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One last veto: Gov. LePage blocks bill to fund ranked-choice voting for November elections

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Dear Honorable Members of the 128th Legislature:

Under the authority vested in me by Article IV, Part Third, Section 2 of the Constitution of the State of Maine, I am hereby vetoing LD 1925, “An Act To Provide Funding for the Conduct of Elections.”

As I prepare this veto message, I realize it is likely my last as Governor of this great state. Over the past eight years, I have exercised this constitutional prerogative more than any of my predecessors. I did this not for my own amusement nor to claim bragging rights. Rather, I vetoed your bills because it was my responsibility—my sacred responsibility to the people of Maine—to defend their liberties, to keep our fiscal house in order and to hold the Legislature accountable for both the content of law and the conduct leading to its enactment. Sometimes blocking bad bills is just as important as passing good ones.

This bill, passed at what is hopefully the end of the longest and most dysfunctional legislative session in recent history, is the embodiment of bad governance. It represents shifty financing and insouciant oversight at its worst. Just a few months ago, the Secretary of State assured us that ample funding existed to conduct Maine’s 2018 elections, despite the cost of implementing ranked-choice voting. Now, he tells us that an additional $334,330 is needed for the election in November. The facts do not add up and the process used to pass this bill stinks.

The 2016 fiscal note attached to Question 5 on the ballot estimated well over one million additional dollars would be needed in 2018 to implement the ranked-choice boondoggle. In October 2017, the Secretary of State’s Office clamored that over $1.5 million more would be necessary just to get through the June 2018 primary. As legislators considered whether the voting system could be shelved by declining to appropriate funds, the cost projections quickly dropped. In March 2018, the figure had suddenly fallen to approximately $700,000. Then, in an April 9 letter to the Joint Standing Committee on Veterans and Legal Affairs, Secretary Dunlap announced he had miraculously cut estimated costs to almost nothing and promised he could cover them with existing funds. As a result, the Secretary averted the need to continue interaction with the hostile Legislature about implementation of the controversial voting system. Had this not taken place, an additional funding request made at that time most certainly would have been rejected and jeopardized the future of ranked-choice voting. With the primary behind us and passions over the issue subsiding, on August 30 Secretary Dunlap then advised the Committee on Appropriations and Financial Affairs that an additional $334,330 would be necessary to conduct November’s election because of the cost of ranked-choice voting. Committee members were told that if the money were not appropriated now, taxpayers would be saddled with even heavier financial burdens. Committee members were shocked enough to wring their hands, but they failed to hold anyone accountable. Instead, finding themselves in a bind, they capitulated.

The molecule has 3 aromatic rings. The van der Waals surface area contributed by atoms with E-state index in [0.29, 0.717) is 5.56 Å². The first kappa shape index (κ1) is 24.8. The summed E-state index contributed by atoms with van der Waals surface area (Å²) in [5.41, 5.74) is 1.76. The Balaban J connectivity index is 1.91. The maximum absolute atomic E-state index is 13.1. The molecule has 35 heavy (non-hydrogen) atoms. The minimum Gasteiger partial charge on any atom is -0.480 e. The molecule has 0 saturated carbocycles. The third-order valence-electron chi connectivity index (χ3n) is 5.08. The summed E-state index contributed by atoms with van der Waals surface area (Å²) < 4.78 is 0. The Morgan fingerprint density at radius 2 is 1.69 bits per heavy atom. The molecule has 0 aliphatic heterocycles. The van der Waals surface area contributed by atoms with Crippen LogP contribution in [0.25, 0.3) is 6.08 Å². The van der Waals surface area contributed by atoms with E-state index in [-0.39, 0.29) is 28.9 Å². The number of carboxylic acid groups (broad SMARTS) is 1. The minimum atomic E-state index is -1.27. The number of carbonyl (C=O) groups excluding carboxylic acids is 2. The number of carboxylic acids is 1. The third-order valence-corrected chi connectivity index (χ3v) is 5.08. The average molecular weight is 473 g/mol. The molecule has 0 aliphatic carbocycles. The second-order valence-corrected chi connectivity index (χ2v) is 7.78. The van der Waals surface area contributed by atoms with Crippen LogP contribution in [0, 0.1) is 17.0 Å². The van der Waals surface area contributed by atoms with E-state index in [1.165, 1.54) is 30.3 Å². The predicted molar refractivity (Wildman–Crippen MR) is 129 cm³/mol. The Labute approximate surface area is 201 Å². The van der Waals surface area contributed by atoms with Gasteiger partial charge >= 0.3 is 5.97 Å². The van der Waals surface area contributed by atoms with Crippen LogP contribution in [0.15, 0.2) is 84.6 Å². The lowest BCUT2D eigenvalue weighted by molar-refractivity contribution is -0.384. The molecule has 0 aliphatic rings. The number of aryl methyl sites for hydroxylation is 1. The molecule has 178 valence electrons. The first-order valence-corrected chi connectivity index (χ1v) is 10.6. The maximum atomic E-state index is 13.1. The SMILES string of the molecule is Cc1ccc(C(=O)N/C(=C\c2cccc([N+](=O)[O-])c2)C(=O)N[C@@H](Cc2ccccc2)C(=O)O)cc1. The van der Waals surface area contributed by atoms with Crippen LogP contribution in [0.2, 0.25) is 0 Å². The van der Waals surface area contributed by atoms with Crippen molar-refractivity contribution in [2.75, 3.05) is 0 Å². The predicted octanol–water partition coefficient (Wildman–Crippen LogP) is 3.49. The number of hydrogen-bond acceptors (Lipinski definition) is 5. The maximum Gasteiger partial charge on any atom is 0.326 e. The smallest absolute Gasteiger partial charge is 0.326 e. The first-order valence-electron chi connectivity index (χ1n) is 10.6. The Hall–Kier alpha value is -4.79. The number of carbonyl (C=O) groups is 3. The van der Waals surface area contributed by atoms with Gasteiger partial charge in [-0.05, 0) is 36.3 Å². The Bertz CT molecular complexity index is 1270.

The “public hearing” on this bill that was announced that day—mere minutes before it was to be held and without a printed bill to review—offered no meaningful opportunity for the taxpayers to provide input or to inquire why so much more money was suddenly needed. At 11 p.m. that night, before the news could even report what had transpired, the bill was approved in the House without debate and with virtually no discussion. Nearly one-third of the Representatives were not even present, and most of those in attendance had never seen the bill before. No debate or discussion on the bill took place in the Senate, which passed it less than two minutes after it was introduced without any roll call vote.

This shakedown of Maine taxpayers for more money, after they were told in April that they had paid enough, is politics at its worst. Fighting this kind of devious and unethical dealing is a large part of the reason I became Governor. The way this bill was jammed through without notice and in the dark of night is repugnant to the ideals of transparency and thoughtful decision-making. All Mainers should feel discomfort with this process and the bait-and-switch tactics used to hoodwink legislators into spending even more of the taxpayers hard-earned dollars on the eve of our fall elections.

Therefore, I return LD 1925 unsigned and vetoed to give you a second chance on this matter. I
strongly urge you to take it and sustain the veto.

Sincerely,

S/Paul R. LePage
Governor

About Paul LePage

Governor Paul LePage (R) has served as the 74th Governor of Maine since 2011. Prior to his time as governor, LePage served as the general manager of Marden's and as the mayor of Waterville.

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